Labhraíonn déagóirí Gaeltachta amach ar son na timpeallachta Léigh an teachtaireacht agus éist leis na déagóirí ag:   Tá 20 dalta meánscoile ó Chois Fharraige i nGaeltacht na Gaillimhe tar éis labhairt amach faoina gcuid tuairimí agus imní maidir leis an athrú aeráide. Tá an litir a scríobh siad, agus físeán atá bunaithe air, á roinnt ar líne le linn COP28 – an chomhdháil dhomhanda faoi chúrsaí aeráide atá á reáchtáil ag na Násiúin Aontaithe in Dubai faoi láthair. D’oibrigh daltaí i gColáiste Chroí Mhuire, an Spidéal, agus Coláiste Cholmcille, in Indreabhán, in éineacht le baill foirne Ollscoil na Gaillimhe, foireann Fhóram Chois Fharraige um Phleanáil Teanga, agus aoichainteoirí ar chúrsaí timpeallachta chun an teachtaireacht a scríobh.  Le linn trí cheardlann, phléigh siad an timpeallacht anseo in iarthar na hÉireann, na hathruithe atá tagtha ar an aeráid agus an timpeallacht de réir an taighde, agus na mothúcháin atá acu maidir leis na hathruithe sin. Is i nGaeilge a reáchtáladh na ceardlanna ar fad, le haoichainteoirí atá lonnaithe sa cheantar, ina measc: Seathrún Ó Tuairisg (Acadamh na hOllscolaíochta Gaeilge), a labhair faoina thogra Flóra Chois Fharraige Nuala Ní Chonghaile (Ollscoil na Gaillimhe), a labhair faoi ról speisialta an phortaigh Ríonach Ní Néill (Ciotóg), atá ina healaíontóir agus gníomhaí pobail, agus a labhair faoin ardú ar leibhéal na farraige Aonghus Ó Coisdealbha (An Garraí Glas), a labhair faoi thionchar an athrú aeráide ar an bhfeirmeoireacht Ananda Geluk (Ollscoil na Gaillimhe) a bhí ina háisitheoir don cheardlann dheireanach Is é an Dr John Caulfield (Ollscoil na Gaillimhe) a stiúraigh an togra. Dar leis: “Murar féidir linn dul i ngleic leis an athrú aeráide, is iad an t-aos óg a bheidh thíos leis. B’in é an fáth gur oibrigh muid le daltaí meánscoile i gCois Fharraige chun cuidiú leo a gcuid dóchais agus imní maidir leis an athrú aeráide a roinnt leis an domhan mór. Ní hionann an t-athrú aeráide gach áit ar domhan, agus déanann na déagóirí cur síos cumhachtach ar an tionchar atá aige in iarthar na hÉireann ag an bpointe seo.” Buíochas leis na múinteoirí Bróna Ní Uallacháin (Coláiste Chroí Mhuire) agus Dónal Ó Fátharta (Coláiste Cholmcille) agus le Katie Ní Loingsigh agus Saoirse Holic ó Fhóram Chois Fharraige um Phleanáil Teanga a chuidigh leis an togra.    Téacs na litreach A Dhomhain Mhóir, Ón bpobal beag seo ar imeall na hEorpa, tá bhur gcuid cúnaimh á éileamh againn. Tá cónaí orainn ar chósta thiar na hÉireann, idir portach agus cladach, áit a raibh meas riamh ann ar an bhfarraige. Nuair a bhíonn sí socair téimid ag snámh agus ag iascaireacht. Ach le teacht an athrú aeráide, tá na rudaí is luachmhaire linn ag éirí ina mbagairt. Léiríonn an taighde go bhfuil leibhéal agus teocht na farraige ag fás go leanúnach. Feicimid go bhfuil stoirmeacha an Atlantaigh níos cumhachtaí, níos coitianta. Tá líon na báistí ag méadú gan stad. Is cosúil go bhfuil na séasúir féin as a riocht.  Táimid buíoch as an trá, na garrantaí, an portach agus gach a mhaireann ann. Ach táimid buartha freisin. Fiú le linn ár saoil, feicimid taisce na timpeallachta ag dul i léig.  Ní hé an t-aos óg a dhóigh an ola, a bhain an mhóin, a leag na crainnte. Ach is muid a bheas thíos leis. Tá an ghlúin seo réidh le tabhairt faoin athrú aeráide le fonn agus fuinneamh. Ach an bhfuil sibhse?  Seasaimis le chéile, mar phobal daonna domhanda, is déanaimis beart de réir ár mbriathar. Is muide le dóchas, Déagóirí Chois Fharraige.   Críoch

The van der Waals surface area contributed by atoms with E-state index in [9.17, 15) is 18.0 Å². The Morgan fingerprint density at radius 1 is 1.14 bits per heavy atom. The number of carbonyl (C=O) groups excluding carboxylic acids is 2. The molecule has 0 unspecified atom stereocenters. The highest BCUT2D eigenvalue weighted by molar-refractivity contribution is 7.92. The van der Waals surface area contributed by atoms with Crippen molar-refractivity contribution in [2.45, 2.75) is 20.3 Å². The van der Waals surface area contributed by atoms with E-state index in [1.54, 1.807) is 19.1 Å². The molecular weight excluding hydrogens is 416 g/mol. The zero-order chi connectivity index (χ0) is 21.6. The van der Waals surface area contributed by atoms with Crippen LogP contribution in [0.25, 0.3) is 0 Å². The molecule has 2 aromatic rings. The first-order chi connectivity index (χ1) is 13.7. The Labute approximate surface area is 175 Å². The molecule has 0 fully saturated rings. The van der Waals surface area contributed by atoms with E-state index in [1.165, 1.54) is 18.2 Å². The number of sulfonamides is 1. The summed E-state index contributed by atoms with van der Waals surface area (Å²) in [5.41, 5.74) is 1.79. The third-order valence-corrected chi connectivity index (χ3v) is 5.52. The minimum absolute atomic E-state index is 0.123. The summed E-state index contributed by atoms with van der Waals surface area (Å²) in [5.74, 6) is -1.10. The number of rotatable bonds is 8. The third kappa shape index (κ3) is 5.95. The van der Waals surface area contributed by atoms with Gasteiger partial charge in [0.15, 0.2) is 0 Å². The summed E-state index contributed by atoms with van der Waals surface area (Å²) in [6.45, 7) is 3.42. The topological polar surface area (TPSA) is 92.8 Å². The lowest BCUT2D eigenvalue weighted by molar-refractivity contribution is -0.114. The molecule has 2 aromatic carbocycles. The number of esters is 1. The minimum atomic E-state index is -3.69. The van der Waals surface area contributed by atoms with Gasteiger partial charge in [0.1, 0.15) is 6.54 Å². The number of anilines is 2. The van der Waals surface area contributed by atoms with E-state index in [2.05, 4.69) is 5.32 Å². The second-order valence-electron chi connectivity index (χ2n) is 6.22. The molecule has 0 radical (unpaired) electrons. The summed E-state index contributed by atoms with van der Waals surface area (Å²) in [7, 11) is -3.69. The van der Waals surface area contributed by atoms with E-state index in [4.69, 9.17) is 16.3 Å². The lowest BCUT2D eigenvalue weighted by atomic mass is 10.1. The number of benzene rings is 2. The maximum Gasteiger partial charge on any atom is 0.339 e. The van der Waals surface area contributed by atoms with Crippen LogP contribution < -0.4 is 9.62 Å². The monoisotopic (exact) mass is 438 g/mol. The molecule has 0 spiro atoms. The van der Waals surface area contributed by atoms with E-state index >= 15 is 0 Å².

Monday, 31 January 2022